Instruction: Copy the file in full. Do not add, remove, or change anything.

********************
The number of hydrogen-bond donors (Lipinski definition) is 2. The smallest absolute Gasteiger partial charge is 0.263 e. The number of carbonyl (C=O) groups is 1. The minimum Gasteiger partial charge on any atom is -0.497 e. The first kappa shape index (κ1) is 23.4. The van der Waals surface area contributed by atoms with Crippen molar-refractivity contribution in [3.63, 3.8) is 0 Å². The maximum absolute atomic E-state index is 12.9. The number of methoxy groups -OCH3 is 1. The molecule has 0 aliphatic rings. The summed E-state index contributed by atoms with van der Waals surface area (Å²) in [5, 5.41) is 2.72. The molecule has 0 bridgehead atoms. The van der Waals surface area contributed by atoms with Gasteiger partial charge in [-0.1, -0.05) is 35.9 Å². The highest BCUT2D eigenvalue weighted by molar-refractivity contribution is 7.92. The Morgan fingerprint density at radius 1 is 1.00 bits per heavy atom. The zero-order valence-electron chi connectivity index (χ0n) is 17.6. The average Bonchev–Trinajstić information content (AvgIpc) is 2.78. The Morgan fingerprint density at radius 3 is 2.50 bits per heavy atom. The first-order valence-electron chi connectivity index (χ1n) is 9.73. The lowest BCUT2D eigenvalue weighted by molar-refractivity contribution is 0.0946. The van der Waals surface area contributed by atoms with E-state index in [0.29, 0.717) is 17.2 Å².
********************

The number of hydrogen-bond donors (Lipinski definition) is 2. The smallest absolute Gasteiger partial charge is 0.263 e. The number of carbonyl (C=O) groups is 1. The minimum Gasteiger partial charge on any atom is -0.497 e. The first kappa shape index (κ1) is 23.4. The van der Waals surface area contributed by atoms with Crippen molar-refractivity contribution in [3.63, 3.8) is 0 Å². The maximum absolute atomic E-state index is 12.9. The number of methoxy groups -OCH3 is 1. The molecule has 0 aliphatic rings. The summed E-state index contributed by atoms with van der Waals surface area (Å²) in [5, 5.41) is 2.72. The molecule has 0 bridgehead atoms. The van der Waals surface area contributed by atoms with Gasteiger partial charge in [-0.1, -0.05) is 35.9 Å². The highest BCUT2D eigenvalue weighted by molar-refractivity contribution is 7.92. The Morgan fingerprint density at radius 1 is 1.00 bits per heavy atom. The zero-order valence-electron chi connectivity index (χ0n) is 17.6. The average Bonchev–Trinajstić information content (AvgIpc) is 2.78. The Morgan fingerprint density at radius 3 is 2.50 bits per heavy atom. The first-order valence-electron chi connectivity index (χ1n) is 9.73. The lowest BCUT2D eigenvalue weighted by molar-refractivity contribution is 0.0946. The van der Waals surface area contributed by atoms with E-state index in [0.29, 0.717) is 17.2 Å².